Granit Xhaka has acknowledged Arsenal manager Mikel Arteta's role in keeping the midfielder at the club, when he was expecting to leave.
Xhaka, who is currently studying for his coaching badges, believes he has the respect of Arteta, and thinks the hard work he has put in has helped him win over the fans too.
"He is the reason why I'm still at this football club," Xhaka said, reaffirming his position from last season.
"All of the club knows why I am still here, because three years ago I was gone. My suitcases were packed and finished, but I had a meeting with Mikel when he came - he wanted to hear my opinion about what had happened and I explained to him.
"I remember it exactly: I told him, 'It has nothing to do with you' because I didn't know him and I never played with him. Obviously I knew his name but not the person and I said, 'I'm gone, I can't wear the shirt any more.'
"He said, 'Give me a chance for six months and if you are still not happy after six months, I'm the guy who will help you - not to run away, but you can leave.'
"I didn't speak with family, with nobody, and normally I don't do that. But I said, 'OK, Mikel - I will stay for you.' And I'm still here."
The Switzerland midfielder feels he has reconnected with the club's fanbase he believes he can lead without the captain's armband.
The 29-year-old was stripped of the captaincy by former head coach Unai Emery in October 2019 after swearing at supporters who were cheering his substitution during a Premier League draw with Crystal Palace, an incident which led to death threats aimed at the player and his family.
The issue was just one in a long list of problems for a string of Arsenal skippers, with the likes of Laurent Koscielny and Pierre-Emerick Aubameyang leaving the club under a cloud.
Xhaka has sported the armband since, including in Friday's season-opening win at Palace, but only fleetingly when the regular captain is substituted.
Martin Odegaard was confirmed as Arsenal's latest full-time captain on the eve of the new campaign but Xhaka feels he still has a role to play in leading the youngest squad in the top flight.
"I don't feel like a grandfather but if I see the guys like 18, 17 they come up (into the first-team) and I feel sometimes 'f**k me … I'm 29′," he said.
"No, that's a joke. I feel very good. After what happened with me two and a half, three years ago I tried to come back as strong as possible with the new guys as well. I give them respect.
"They give me respect as well. I try to treat everyone the same, it doesn't matter the age.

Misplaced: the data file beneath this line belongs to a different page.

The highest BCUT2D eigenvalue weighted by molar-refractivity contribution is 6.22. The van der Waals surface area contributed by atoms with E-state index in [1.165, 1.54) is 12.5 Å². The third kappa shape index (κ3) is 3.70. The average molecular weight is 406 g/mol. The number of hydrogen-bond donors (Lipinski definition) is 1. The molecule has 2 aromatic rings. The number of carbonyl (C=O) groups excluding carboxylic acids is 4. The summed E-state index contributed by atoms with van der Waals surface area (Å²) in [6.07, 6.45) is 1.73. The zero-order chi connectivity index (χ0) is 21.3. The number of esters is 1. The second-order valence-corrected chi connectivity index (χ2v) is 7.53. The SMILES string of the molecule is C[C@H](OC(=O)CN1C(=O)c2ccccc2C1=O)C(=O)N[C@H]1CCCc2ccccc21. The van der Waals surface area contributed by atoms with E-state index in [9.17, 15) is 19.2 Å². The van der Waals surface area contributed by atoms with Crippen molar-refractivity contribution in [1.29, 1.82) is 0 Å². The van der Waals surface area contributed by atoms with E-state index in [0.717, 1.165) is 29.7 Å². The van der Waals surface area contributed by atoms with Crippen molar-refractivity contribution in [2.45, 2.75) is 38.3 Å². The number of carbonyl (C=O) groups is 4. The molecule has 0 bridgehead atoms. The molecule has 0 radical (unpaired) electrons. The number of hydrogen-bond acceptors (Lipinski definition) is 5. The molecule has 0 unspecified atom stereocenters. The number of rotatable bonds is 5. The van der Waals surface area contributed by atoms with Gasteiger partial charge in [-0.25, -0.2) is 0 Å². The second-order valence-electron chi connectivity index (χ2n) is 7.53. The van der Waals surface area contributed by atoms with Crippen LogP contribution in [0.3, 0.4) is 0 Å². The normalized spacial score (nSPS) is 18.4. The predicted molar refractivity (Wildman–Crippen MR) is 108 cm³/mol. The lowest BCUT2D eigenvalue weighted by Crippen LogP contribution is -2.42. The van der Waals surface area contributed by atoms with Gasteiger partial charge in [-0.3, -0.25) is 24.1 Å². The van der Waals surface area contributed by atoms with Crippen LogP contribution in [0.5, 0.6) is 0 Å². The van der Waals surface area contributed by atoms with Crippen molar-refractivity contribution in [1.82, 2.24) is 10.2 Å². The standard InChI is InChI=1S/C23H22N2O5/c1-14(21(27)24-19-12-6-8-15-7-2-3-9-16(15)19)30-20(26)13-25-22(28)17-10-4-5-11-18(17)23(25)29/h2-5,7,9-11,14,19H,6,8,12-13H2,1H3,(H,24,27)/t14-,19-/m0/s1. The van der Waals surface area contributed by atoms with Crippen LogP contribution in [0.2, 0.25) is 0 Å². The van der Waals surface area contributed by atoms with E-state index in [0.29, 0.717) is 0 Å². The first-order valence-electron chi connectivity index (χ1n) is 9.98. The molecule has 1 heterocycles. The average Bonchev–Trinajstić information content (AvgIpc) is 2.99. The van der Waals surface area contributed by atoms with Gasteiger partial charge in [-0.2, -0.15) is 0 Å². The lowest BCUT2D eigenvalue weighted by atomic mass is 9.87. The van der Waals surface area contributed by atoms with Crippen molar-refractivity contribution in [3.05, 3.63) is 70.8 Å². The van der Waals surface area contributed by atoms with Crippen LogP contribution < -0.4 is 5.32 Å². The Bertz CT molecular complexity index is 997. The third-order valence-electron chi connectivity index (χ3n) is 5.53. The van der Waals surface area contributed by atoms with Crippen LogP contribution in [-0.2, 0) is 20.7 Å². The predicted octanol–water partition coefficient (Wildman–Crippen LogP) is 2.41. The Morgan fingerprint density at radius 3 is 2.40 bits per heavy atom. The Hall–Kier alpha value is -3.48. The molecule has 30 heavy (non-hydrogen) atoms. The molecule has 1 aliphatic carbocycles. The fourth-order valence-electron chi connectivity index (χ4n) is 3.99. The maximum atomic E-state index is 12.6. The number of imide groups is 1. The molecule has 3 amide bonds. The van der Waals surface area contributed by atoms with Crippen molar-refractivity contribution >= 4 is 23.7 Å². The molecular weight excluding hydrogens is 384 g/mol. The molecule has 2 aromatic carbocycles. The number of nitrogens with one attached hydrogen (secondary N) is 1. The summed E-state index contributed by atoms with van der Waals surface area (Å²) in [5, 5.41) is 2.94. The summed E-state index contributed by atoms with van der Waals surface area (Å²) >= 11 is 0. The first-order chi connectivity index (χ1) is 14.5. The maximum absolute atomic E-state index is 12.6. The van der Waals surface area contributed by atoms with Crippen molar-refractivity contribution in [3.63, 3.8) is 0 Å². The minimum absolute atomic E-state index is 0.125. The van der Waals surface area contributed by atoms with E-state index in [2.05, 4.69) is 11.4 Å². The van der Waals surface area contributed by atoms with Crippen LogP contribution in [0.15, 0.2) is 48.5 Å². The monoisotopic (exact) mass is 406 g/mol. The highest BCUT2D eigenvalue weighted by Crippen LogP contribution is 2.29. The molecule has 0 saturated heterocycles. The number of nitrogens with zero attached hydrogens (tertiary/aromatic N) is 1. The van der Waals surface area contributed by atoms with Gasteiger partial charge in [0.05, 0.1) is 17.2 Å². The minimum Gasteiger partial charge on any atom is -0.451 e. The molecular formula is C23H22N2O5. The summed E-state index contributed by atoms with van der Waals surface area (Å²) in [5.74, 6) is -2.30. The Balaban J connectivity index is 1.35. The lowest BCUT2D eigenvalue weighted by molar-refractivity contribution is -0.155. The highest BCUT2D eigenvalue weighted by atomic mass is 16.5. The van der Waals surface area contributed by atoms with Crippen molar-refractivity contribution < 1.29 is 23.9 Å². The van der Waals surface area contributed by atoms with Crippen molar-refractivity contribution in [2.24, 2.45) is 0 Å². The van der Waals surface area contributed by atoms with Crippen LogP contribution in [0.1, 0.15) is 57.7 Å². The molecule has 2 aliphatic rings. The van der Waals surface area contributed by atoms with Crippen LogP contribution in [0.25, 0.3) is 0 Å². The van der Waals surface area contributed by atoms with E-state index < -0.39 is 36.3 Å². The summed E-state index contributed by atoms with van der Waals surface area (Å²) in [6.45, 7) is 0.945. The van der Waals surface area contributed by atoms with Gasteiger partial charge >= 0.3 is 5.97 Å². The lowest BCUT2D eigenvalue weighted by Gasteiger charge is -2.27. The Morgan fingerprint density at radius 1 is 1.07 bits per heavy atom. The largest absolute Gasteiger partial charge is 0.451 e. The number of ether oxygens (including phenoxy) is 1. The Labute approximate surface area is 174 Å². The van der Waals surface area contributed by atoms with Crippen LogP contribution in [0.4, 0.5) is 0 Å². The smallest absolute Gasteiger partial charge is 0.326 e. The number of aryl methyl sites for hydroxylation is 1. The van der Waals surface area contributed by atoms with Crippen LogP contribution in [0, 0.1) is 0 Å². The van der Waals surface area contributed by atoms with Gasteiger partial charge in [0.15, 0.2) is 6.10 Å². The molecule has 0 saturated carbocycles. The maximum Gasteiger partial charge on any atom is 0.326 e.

"Of course you don't need it (the captaincy). Everyone can see the leaders in this team. Of course you need a captain for the team when we need him. But I don't believe a lot in the armband.
"I have a lot of good relationships with the guys. It doesn't matter what nationality they are. If they need me, they know I am always here trying to help with the experiences I already had. And until now I think we're doing a good job."
Xhaka's influence on the Arsenal squad was surmised by Aaron Ramsdale, who has been impressed by what he has seen since moving to the Emirates Stadium last summer.
"He's integral to our group, playing or not playing," the England goalkeeper said.
"When he was injured at the start of last season, you could feel his presence in the changing room. You can feel his presence when he's playing. I think the captaincy is blown out of proportion.
"That comes from what's happened here with having a few captains in the last few years. But then you've got the likes of Rob Holding, another who when he isn't playing is someone everyone talks to. You've got leaders who just do it on the pitch.
"We've had a few arguments on the pitch, me and Granit, but a type of person who can be a great leader is someone who just forgets about it when you get in the changing room."
For the most part, Xhaka has built bridges with the Arsenal supporters and he feels his fine goal against Manchester United last season - and a celebration which saw him blow kisses to the stands - helped heal those wounds.
"Absolutely this was maybe one of my greatest moments inside this football club," he added.
"Of course everyone knows what happened three years ago. We are sitting here three years later and to give you this answer that this is one of the greatest moments, three years ago I would have said that this would never have happened.
"But of course I feel much more love from the fans. From my side as well trying to build something with them needs time for sure. But I have a feeling that we are in a good way."